Associate Professor of 16th- and 17th-Century Spanish Art; Early Modern European Textiles and Fashion
Professor Amanda Wunder’s research focuses on the art and culture of early modern Spain. She also is a professor in the History Department at Lehman College, CUNY, and has taught at the University of Wisconsin-Madison and the University of New Hampshire. She has been a Fulbright scholar in Spain (1999-2000) and was a senior fellow in the Department of European Sculpture and Decorative Arts at the Metropolitan Museum of Art (2005-2006). Her forthcoming book, Baroque Seville: Sacred Art in a Century of Crisis (Penn State Press, 2017), was awarded a publication subvention by the College Art Association's Millard Meiss Publication Fund. She is working on a new book, tentatively titled "The Spanish Styple: The Politics of Extreme Fashion in an Age of Empire, 1492-1700," that focuses on textiles, tailoring, and the meaning of clothes in Imperial Spain; research for this project has been supported by PSC-CUNY research grants and a summer stipend from the National Endowment for the Humanities (2012).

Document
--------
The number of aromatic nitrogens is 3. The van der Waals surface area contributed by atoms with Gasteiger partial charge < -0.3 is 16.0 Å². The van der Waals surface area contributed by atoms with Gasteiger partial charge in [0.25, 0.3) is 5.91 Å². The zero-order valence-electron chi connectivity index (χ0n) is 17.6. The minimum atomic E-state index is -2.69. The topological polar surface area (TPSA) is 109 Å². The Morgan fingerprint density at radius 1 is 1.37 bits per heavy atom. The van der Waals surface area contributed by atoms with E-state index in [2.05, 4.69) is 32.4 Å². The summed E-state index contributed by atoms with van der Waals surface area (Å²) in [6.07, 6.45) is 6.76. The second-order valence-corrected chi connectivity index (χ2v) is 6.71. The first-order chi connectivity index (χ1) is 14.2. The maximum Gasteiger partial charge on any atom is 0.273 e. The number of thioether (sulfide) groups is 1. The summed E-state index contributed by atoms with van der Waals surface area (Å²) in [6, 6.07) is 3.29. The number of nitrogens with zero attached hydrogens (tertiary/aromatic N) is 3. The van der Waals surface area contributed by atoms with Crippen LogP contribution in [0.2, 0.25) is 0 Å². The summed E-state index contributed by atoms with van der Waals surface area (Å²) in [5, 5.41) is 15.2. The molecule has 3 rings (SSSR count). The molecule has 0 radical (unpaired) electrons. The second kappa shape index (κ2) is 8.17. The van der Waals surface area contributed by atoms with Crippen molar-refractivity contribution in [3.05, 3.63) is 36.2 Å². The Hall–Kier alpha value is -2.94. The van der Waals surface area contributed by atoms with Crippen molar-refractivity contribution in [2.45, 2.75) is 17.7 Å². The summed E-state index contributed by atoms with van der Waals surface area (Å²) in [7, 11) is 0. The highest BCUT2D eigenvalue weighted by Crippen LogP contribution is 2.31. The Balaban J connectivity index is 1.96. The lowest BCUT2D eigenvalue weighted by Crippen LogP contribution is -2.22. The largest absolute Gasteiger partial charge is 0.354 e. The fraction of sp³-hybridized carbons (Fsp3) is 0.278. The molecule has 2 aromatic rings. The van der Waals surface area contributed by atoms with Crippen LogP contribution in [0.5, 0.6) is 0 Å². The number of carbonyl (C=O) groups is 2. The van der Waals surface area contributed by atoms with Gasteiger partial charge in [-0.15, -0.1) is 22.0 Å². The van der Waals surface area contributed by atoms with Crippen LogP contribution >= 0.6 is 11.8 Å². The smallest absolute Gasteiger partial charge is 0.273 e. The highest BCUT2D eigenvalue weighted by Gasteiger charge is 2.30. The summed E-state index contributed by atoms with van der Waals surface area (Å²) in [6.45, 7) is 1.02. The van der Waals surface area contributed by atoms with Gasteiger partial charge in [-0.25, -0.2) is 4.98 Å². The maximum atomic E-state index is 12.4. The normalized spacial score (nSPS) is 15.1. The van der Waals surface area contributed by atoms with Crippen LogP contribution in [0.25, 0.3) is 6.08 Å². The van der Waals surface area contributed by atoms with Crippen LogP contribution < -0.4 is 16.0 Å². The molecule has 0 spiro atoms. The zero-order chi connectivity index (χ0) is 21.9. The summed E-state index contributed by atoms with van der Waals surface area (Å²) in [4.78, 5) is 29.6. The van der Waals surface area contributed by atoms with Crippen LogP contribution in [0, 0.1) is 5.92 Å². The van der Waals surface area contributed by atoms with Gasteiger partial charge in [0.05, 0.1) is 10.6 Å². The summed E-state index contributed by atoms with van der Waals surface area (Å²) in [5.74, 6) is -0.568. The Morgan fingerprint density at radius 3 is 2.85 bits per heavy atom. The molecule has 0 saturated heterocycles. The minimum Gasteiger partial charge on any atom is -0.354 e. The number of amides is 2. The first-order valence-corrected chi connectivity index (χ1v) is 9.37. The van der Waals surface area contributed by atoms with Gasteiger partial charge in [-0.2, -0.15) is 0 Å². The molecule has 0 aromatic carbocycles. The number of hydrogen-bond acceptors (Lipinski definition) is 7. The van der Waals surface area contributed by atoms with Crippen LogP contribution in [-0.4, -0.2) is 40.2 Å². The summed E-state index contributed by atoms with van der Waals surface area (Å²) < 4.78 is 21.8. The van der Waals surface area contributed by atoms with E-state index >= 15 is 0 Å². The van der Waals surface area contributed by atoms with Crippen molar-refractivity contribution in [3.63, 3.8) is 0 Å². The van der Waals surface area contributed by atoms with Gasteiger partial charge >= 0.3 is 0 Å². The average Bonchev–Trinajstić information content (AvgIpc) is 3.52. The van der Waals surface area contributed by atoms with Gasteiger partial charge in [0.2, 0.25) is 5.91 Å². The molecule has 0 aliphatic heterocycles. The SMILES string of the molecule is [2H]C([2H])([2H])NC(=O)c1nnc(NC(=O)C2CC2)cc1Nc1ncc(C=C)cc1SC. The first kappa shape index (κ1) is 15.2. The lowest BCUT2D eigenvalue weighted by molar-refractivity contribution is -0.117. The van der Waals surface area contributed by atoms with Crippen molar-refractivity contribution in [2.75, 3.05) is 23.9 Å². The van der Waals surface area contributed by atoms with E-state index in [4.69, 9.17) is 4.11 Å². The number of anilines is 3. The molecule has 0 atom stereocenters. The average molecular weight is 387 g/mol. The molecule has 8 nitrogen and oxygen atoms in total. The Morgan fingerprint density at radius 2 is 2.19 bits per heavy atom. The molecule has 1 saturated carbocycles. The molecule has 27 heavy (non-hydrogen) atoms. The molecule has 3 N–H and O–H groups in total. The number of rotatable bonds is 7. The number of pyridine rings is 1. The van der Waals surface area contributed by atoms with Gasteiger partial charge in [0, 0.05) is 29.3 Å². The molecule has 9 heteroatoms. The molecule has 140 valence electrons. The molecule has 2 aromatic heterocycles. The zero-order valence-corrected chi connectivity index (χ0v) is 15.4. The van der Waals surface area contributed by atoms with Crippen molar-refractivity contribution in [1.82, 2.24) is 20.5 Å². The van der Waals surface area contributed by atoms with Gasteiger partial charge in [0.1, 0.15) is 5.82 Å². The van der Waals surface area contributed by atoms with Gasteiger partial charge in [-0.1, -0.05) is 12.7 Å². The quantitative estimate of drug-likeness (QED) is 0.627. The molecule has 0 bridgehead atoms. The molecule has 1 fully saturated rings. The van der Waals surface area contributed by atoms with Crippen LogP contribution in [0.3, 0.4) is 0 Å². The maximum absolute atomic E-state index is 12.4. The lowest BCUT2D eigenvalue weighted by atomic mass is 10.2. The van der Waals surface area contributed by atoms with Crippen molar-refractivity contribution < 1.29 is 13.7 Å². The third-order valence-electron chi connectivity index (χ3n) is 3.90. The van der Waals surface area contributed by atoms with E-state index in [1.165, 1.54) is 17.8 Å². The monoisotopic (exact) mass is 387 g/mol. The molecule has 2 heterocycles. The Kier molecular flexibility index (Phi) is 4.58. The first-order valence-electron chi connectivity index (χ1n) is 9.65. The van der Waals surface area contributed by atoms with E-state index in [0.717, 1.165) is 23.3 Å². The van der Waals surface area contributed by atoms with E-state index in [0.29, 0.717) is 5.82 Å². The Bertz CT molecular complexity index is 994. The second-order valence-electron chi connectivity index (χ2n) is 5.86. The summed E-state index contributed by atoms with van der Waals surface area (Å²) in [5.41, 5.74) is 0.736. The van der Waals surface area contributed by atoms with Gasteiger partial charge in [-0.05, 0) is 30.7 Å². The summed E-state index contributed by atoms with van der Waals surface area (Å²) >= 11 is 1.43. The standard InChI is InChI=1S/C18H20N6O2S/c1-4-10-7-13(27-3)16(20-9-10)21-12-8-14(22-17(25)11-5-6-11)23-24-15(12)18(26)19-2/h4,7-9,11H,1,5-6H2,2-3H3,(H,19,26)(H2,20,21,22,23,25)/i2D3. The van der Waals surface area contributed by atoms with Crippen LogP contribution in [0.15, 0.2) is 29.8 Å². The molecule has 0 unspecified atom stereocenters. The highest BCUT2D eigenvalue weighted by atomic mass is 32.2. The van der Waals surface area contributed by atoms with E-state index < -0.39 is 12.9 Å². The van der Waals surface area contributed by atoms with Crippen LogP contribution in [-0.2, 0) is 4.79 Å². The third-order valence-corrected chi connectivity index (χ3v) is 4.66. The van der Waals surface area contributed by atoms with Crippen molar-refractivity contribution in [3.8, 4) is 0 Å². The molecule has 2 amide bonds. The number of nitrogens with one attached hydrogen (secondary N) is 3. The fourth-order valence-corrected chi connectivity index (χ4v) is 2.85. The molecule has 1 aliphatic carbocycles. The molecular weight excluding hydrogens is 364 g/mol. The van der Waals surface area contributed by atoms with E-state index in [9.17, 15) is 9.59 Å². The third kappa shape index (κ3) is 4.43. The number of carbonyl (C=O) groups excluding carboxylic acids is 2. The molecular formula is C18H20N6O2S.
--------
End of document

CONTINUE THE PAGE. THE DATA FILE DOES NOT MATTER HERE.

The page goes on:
"Women's Fashions and Politics in Seventeenth-Century Spain: The Rise and Fall of the Guardainfante," Renaissance Quarterly 68:1 (March 2015): 133-186. Awarded honorable mention for the William Nelson prize for the best article published in Renaissance Quarterlyin 2015.
"Fashion and Urban Views in Seventeenth-century Madrid," with Laura R. Bass in Spanish Fashion at the Courts of Early Modern Europe, edited by José Luis Colomer and Amalia Descalzo (Centro de Estudios Europa Hipanica, 2014), 1:363-84; also published in Spanish as "Moda y vistas de Madrid en el siglo XVII," in Vestir a la española en las cortes europeas (siglos XVI y XVII).
"Dress (Spain)," 106-10 in Lexikon of the Hispanic Baroque, edited by Evonne Levy and Kenneth Mills (University of Texas Press, 2013).
“Veiled Ladies of the Early Modern Spanish World: Seduction and Scandal in Seville, Madrid, and Lima,” with Laura R. Bass, The Hispanic Review 77, no. 1 (2009): 97-146.
“Classical, Christian, and Muslim Remains in Imperial Seville (1520-1635),” Journal of the History of Ideas 64 (2003): 195-212.
“Western Travelers, Eastern Antiquities, and the Image of the Turk in Early Modern Europe,” The Journal of Early Modern History 7 (2003): 89-119.
“Murillo and the Canonisation Case of San Fernando, 1649-52,” The Burlington Magazine 143 (2001): 670-75.
"Innovation and Tradition at the Court of Philip IV of Spain (1621-1665): The Invention of the 'Golilla' and the 'Guardainfante,'" in Fashioning the Early Modern: Dress, Textiles, and Innovation in Europe, 1500-1800, edited by Evelyn Welch (Oxford University Press, ).
Work in Progress:
"Sumptuary Legislation in Spain, 13th-18th Centuries," in The Right to Dress: Sumptuary Legislation in a Comparative and Global Perspective, edited by Giorgio Riello and Ulinka Rublak.